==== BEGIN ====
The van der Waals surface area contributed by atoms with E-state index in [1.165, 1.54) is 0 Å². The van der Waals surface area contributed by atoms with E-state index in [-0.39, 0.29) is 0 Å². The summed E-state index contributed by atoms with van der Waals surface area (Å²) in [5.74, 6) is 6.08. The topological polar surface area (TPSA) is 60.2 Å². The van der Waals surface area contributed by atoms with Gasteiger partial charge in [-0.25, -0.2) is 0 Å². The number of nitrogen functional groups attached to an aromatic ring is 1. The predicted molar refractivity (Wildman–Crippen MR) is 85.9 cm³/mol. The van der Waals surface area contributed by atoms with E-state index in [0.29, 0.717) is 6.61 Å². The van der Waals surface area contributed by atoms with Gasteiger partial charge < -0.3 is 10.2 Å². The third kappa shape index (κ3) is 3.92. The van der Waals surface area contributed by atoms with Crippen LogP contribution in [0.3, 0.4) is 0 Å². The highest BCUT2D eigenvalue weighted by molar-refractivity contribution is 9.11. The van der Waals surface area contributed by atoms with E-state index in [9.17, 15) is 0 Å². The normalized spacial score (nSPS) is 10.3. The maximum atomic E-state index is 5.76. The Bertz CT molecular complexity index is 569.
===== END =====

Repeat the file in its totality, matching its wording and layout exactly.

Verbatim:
The van der Waals surface area contributed by atoms with E-state index in [1.165, 1.54) is 0 Å². The van der Waals surface area contributed by atoms with E-state index in [-0.39, 0.29) is 0 Å². The summed E-state index contributed by atoms with van der Waals surface area (Å²) in [5.74, 6) is 6.08. The topological polar surface area (TPSA) is 60.2 Å². The van der Waals surface area contributed by atoms with Gasteiger partial charge in [-0.25, -0.2) is 0 Å². The number of nitrogen functional groups attached to an aromatic ring is 1. The predicted molar refractivity (Wildman–Crippen MR) is 85.9 cm³/mol. The van der Waals surface area contributed by atoms with E-state index in [0.29, 0.717) is 6.61 Å². The van der Waals surface area contributed by atoms with Gasteiger partial charge < -0.3 is 10.2 Å². The third kappa shape index (κ3) is 3.92. The van der Waals surface area contributed by atoms with Crippen LogP contribution in [0.3, 0.4) is 0 Å². The highest BCUT2D eigenvalue weighted by molar-refractivity contribution is 9.11. The van der Waals surface area contributed by atoms with E-state index in [9.17, 15) is 0 Å². The normalized spacial score (nSPS) is 10.3. The maximum atomic E-state index is 5.76. The Bertz CT molecular complexity index is 569.